Ghislaine Maxwell wrote a household manual for staff at Jeffrey Epstein’s Florida home, instructing employees to “see nothing, hear nothing, say nothing”, a former housekeeper revealed in testimony to a New York court on Thursday.
The 71-year-old former house manager, who worked for Epstein for over 10 years, testified that he believed that section of the manual constituted “a kind of a warning.”
“I was supposed to be blind and dumb,” said Mr Alessi, who gave evidence as a witness for the prosecution. “To say nothing of their lives.”
“There were many, many, many rules.”
Mr Alessi testified that he first met the heiress in 1991 and understood her to be Epstein's girlfriend.
“From the day she came to the house, she right away took over and she mentioned to me that she was going to be the lady of the house and also, she was in charge of other homes,” he said in the Manhattan federal court on the fourth day of Ms Maxwell’s sex trafficking trial.
Mr Alessi said he dealt with Ms Maxwell on a daily basis because all of Epstein's orders were conveyed to him through her.
The employees were ordered not to use slang, like “yeah,”, “you bet”, “gotcha”, and “I dunno” when speaking to guests.
When they received a compliment, according to the manual, they should reply: “You are very kind” “Thank, you, Ms ___ . I enjoy doing it.”
Ms Maxwell wrote that staff were not to speak to Epstein's guests, “except to answer a question direct to you. Respect their privacy.”
Workers should also “try to anticipate the needs of Mr. Epstein, Ms. Maxwell and their guests.”
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Mr Alessi’s testimony gave a detailed picture of just how close the couple, who were briefly in a relationship in the mid-1990s, were during the time of the alleged abuse.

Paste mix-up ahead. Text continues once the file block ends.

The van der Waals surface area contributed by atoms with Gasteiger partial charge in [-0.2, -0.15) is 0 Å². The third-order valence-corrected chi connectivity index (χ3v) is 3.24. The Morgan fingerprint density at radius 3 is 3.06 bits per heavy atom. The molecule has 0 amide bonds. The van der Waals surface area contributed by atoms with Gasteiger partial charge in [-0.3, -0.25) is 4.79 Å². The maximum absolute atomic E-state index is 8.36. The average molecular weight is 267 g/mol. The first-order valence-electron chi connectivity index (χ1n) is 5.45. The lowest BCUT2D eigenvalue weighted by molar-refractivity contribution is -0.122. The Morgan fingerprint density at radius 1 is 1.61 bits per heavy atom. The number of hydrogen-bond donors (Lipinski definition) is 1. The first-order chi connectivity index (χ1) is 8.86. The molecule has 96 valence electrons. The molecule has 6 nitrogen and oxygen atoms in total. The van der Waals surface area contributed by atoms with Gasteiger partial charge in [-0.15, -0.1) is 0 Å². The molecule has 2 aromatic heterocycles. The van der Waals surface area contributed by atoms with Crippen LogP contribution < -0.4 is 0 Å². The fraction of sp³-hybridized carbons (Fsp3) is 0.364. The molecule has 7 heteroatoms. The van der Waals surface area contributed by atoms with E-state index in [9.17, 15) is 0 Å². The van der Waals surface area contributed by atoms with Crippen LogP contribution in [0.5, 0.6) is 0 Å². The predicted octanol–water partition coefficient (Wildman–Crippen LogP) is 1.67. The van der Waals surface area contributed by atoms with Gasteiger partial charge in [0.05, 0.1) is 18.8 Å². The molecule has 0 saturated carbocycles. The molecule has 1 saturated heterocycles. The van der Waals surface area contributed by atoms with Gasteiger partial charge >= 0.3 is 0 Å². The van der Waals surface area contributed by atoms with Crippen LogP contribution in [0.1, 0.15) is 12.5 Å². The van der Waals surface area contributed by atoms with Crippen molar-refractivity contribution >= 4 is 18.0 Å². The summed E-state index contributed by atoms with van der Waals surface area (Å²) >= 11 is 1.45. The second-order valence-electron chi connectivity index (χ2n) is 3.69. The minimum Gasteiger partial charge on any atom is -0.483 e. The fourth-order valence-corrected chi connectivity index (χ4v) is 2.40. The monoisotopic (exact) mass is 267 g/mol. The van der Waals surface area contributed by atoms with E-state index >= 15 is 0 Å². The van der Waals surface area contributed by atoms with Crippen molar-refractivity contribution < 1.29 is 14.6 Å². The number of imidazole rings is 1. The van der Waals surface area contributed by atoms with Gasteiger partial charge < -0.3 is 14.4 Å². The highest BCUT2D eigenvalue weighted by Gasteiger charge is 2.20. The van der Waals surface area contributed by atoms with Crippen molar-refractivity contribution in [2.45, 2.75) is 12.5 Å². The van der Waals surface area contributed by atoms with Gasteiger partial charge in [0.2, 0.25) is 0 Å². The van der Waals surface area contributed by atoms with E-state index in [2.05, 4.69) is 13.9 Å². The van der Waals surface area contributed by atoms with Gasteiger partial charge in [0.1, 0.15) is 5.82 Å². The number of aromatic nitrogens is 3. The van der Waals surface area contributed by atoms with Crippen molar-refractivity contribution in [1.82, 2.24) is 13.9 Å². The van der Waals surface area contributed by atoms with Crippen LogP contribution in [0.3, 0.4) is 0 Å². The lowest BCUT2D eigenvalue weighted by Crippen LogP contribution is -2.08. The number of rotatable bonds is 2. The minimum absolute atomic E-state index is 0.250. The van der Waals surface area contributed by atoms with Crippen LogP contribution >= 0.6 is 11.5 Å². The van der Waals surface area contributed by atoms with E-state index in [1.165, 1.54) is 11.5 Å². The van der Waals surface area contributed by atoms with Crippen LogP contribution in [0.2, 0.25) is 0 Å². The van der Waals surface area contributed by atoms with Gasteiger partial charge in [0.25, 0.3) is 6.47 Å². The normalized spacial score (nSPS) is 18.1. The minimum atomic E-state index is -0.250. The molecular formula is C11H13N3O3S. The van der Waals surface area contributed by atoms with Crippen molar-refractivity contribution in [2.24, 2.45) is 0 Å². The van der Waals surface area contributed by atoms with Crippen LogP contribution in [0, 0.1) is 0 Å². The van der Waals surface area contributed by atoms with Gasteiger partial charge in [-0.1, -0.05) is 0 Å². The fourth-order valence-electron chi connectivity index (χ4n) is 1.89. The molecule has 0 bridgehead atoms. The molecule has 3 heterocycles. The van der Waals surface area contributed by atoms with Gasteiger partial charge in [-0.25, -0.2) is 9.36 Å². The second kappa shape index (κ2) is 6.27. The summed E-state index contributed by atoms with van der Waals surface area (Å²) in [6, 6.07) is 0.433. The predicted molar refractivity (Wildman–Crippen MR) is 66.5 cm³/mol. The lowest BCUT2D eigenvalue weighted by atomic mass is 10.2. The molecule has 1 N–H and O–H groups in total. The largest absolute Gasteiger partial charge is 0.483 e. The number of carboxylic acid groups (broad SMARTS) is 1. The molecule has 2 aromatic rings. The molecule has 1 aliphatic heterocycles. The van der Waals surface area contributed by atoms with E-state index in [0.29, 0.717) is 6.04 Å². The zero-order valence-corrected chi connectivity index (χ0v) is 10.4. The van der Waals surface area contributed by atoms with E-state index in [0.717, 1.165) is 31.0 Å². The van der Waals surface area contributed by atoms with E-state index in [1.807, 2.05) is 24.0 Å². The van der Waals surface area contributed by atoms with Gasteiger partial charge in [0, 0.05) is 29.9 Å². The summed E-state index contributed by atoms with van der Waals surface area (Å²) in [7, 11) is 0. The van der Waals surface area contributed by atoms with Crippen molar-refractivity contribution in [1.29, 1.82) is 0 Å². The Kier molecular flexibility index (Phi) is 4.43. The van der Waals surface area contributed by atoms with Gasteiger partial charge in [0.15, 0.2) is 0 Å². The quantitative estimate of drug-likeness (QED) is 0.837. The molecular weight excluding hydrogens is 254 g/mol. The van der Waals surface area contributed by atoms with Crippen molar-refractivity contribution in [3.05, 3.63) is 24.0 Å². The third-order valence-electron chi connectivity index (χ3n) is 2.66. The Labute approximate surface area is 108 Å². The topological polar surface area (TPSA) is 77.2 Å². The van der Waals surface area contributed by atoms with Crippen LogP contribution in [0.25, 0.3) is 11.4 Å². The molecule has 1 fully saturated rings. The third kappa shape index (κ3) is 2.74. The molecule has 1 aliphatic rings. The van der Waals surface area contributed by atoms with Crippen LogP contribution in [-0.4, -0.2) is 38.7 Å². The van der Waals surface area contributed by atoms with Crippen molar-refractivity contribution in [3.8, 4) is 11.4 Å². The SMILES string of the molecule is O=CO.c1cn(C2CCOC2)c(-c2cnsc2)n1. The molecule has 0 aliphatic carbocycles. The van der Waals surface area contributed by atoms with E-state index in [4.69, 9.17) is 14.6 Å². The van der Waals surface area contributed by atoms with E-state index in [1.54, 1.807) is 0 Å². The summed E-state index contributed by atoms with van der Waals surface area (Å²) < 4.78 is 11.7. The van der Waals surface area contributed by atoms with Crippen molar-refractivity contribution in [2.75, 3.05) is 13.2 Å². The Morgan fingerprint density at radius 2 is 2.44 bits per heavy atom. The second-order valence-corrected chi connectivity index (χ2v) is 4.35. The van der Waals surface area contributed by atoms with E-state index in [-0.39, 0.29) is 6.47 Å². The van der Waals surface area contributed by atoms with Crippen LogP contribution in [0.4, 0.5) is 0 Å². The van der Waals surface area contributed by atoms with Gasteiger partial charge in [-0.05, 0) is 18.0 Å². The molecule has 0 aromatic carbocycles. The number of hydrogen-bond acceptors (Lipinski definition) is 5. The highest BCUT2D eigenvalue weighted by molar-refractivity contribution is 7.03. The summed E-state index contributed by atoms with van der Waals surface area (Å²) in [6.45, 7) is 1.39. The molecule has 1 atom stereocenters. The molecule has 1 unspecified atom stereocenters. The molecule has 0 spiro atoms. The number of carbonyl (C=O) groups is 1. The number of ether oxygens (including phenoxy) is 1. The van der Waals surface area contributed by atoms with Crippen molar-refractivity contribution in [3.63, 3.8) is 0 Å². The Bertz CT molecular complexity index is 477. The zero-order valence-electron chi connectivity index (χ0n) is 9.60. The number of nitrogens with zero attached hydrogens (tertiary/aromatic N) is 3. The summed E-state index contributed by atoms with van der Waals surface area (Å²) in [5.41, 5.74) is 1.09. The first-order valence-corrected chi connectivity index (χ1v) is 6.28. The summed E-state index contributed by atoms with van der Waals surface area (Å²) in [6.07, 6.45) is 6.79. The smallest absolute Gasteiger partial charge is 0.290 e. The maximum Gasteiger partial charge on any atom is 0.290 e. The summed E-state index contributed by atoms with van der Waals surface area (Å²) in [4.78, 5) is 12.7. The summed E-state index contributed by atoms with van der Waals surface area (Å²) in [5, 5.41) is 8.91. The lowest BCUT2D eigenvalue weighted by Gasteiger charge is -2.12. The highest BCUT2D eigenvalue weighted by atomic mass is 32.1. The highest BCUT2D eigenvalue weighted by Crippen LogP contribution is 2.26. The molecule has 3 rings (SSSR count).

Ms Maxwell, whom Mr Alessi called the “lady of the house,” was with Epstein “95 per cent” of the time when he would stay, according to Mr Alessi.
He said Epstein would spend most weekends and all holidays at the Florida home, typically leaving on a Monday or Tuesday and returning Thursday or Friday.
Employees were ordered never to disclose Epstein or Ms Maxwell’s whereabouts to anyone.
The manual lays out exactly how Epstein and Ms Maxwell, 59, liked the house to be run, from what she required for breakfast – Weetabix with banana slices, sugar and milk and Maxwell House instant coffee – to what temperature she liked her bathroom to be – 60 degrees Fahrenheit (15 degrees Celsius).
Her toothpaste had to be replaced once half had been used, and tissues when more than two-thirds had been used. She also had to have Kiehl 's Cucumber Toner and cleansing moisturiser.
In the master bedroom, the manual says, a gun should always be placed in the bedside table drawer.
“They run the house like a five-star hotel,” Mr Alessi said. He added that the demands of work meant he had to work from 5am until 9 or 10pm most days.
He eventually quit in 2002, citing extreme stress and ill-health.
Ms Maxwell's defense team wanted to stop the manual from being presented at trial. In a court filing weeks ago, they said the document “reflects a lifestyle that many jurors may find offensive.”
During jury selection, each prospective juror was asked if they held any bias towards wealthy people who had “luxurious lifestyles”. None answered yes.
As part of his job duties, he also acted as a chauffeur, picking up guests at the airport and their homes, including a teenage girl he believed was underage. That teen, who is now an adult, testified at the trial earlier this week under the pseudonym Jane. She said that Ms. Maxwell groomed her for sex with Epstein starting at age 14.
He also recalled Ms Maxwell's dog, a Yorkie called Max, travelling with her everywhere. He said he had to bathe the dog every time he travelled with Ms Maxwell on board Epstein’s private jet.
In her testimony two days earlier, Jane said she remembered the first time she met Epstein and Ms Maxwell she was with a Yorkshire terrier.
Mr Alessi said Ms Maxwell had photos of topless women displayed in frames on the desk in her office in the Palm Beach home.Internet Explorer Channel Network